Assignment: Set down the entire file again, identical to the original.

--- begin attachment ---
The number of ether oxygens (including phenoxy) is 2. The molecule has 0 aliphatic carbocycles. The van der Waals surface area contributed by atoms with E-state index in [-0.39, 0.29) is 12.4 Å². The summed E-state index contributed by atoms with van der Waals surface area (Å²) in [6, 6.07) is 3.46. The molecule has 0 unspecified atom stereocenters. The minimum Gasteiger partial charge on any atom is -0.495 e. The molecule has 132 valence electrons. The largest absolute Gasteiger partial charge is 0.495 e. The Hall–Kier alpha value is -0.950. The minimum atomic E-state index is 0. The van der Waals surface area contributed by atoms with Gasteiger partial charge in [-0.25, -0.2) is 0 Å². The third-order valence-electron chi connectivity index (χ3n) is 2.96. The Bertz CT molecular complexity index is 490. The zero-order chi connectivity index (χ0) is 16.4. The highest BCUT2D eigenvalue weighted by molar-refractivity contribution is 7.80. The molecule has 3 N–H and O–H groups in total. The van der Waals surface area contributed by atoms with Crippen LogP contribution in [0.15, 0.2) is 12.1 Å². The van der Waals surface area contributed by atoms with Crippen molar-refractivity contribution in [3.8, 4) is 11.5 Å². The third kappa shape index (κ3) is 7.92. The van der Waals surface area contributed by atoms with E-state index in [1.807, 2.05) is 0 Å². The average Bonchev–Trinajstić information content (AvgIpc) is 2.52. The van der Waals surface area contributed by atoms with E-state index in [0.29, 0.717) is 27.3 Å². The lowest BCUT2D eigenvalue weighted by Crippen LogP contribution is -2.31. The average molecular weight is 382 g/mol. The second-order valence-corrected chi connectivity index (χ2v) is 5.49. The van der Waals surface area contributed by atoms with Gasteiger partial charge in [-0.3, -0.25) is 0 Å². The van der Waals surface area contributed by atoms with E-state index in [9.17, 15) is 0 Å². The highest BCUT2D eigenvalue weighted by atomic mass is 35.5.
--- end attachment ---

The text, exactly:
The number of ether oxygens (including phenoxy) is 2. The molecule has 0 aliphatic carbocycles. The van der Waals surface area contributed by atoms with E-state index in [-0.39, 0.29) is 12.4 Å². The summed E-state index contributed by atoms with van der Waals surface area (Å²) in [6, 6.07) is 3.46. The molecule has 0 unspecified atom stereocenters. The minimum Gasteiger partial charge on any atom is -0.495 e. The molecule has 132 valence electrons. The largest absolute Gasteiger partial charge is 0.495 e. The Hall–Kier alpha value is -0.950. The minimum atomic E-state index is 0. The van der Waals surface area contributed by atoms with Gasteiger partial charge in [-0.25, -0.2) is 0 Å². The third-order valence-electron chi connectivity index (χ3n) is 2.96. The Bertz CT molecular complexity index is 490. The zero-order chi connectivity index (χ0) is 16.4. The highest BCUT2D eigenvalue weighted by molar-refractivity contribution is 7.80. The molecule has 3 N–H and O–H groups in total. The van der Waals surface area contributed by atoms with Crippen LogP contribution in [0.15, 0.2) is 12.1 Å². The van der Waals surface area contributed by atoms with Crippen molar-refractivity contribution in [3.8, 4) is 11.5 Å². The third kappa shape index (κ3) is 7.92. The van der Waals surface area contributed by atoms with E-state index in [1.807, 2.05) is 0 Å². The average Bonchev–Trinajstić information content (AvgIpc) is 2.52. The van der Waals surface area contributed by atoms with E-state index in [0.29, 0.717) is 27.3 Å². The lowest BCUT2D eigenvalue weighted by Crippen LogP contribution is -2.31. The average molecular weight is 382 g/mol. The second-order valence-corrected chi connectivity index (χ2v) is 5.49. The van der Waals surface area contributed by atoms with Gasteiger partial charge in [-0.3, -0.25) is 0 Å². The van der Waals surface area contributed by atoms with E-state index in [9.17, 15) is 0 Å². The highest BCUT2D eigenvalue weighted by atomic mass is 35.5.